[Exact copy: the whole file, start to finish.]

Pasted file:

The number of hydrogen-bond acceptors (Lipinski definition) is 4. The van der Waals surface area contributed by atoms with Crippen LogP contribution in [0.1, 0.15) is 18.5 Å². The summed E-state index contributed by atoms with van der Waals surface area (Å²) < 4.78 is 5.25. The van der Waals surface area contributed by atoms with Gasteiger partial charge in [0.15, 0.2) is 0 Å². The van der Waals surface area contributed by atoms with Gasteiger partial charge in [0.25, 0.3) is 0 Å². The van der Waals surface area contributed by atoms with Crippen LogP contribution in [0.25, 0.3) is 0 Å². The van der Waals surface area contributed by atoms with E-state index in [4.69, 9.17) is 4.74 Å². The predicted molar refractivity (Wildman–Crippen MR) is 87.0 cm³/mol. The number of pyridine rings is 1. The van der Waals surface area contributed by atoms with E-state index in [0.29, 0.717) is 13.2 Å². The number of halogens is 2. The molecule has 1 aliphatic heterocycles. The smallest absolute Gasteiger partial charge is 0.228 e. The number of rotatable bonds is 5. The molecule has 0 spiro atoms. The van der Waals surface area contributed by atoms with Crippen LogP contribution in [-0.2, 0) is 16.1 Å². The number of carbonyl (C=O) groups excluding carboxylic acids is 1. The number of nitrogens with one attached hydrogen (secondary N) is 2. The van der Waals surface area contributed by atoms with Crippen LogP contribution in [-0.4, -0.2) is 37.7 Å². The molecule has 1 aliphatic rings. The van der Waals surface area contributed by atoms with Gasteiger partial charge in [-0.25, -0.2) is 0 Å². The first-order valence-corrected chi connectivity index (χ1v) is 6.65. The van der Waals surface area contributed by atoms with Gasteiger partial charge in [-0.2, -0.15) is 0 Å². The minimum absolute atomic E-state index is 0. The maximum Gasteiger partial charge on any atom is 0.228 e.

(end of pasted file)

The number of hydrogen-bond acceptors (Lipinski definition) is 4. The van der Waals surface area contributed by atoms with Crippen LogP contribution in [0.1, 0.15) is 18.5 Å². The summed E-state index contributed by atoms with van der Waals surface area (Å²) < 4.78 is 5.25. The van der Waals surface area contributed by atoms with Gasteiger partial charge in [0.15, 0.2) is 0 Å². The van der Waals surface area contributed by atoms with Gasteiger partial charge in [0.25, 0.3) is 0 Å². The van der Waals surface area contributed by atoms with Crippen LogP contribution in [0.25, 0.3) is 0 Å². The van der Waals surface area contributed by atoms with E-state index in [4.69, 9.17) is 4.74 Å². The predicted molar refractivity (Wildman–Crippen MR) is 87.0 cm³/mol. The number of pyridine rings is 1. The van der Waals surface area contributed by atoms with E-state index in [0.29, 0.717) is 13.2 Å². The number of halogens is 2. The molecule has 1 aliphatic heterocycles. The smallest absolute Gasteiger partial charge is 0.228 e. The number of rotatable bonds is 5. The molecule has 0 spiro atoms. The van der Waals surface area contributed by atoms with Crippen LogP contribution in [-0.2, 0) is 16.1 Å². The number of carbonyl (C=O) groups excluding carboxylic acids is 1. The number of nitrogens with one attached hydrogen (secondary N) is 2. The van der Waals surface area contributed by atoms with Crippen LogP contribution in [-0.4, -0.2) is 37.7 Å². The molecule has 1 aliphatic rings. The van der Waals surface area contributed by atoms with Gasteiger partial charge in [-0.25, -0.2) is 0 Å². The first-order valence-corrected chi connectivity index (χ1v) is 6.65. The van der Waals surface area contributed by atoms with Gasteiger partial charge in [-0.2, -0.15) is 0 Å². The minimum absolute atomic E-state index is 0. The maximum Gasteiger partial charge on any atom is 0.228 e.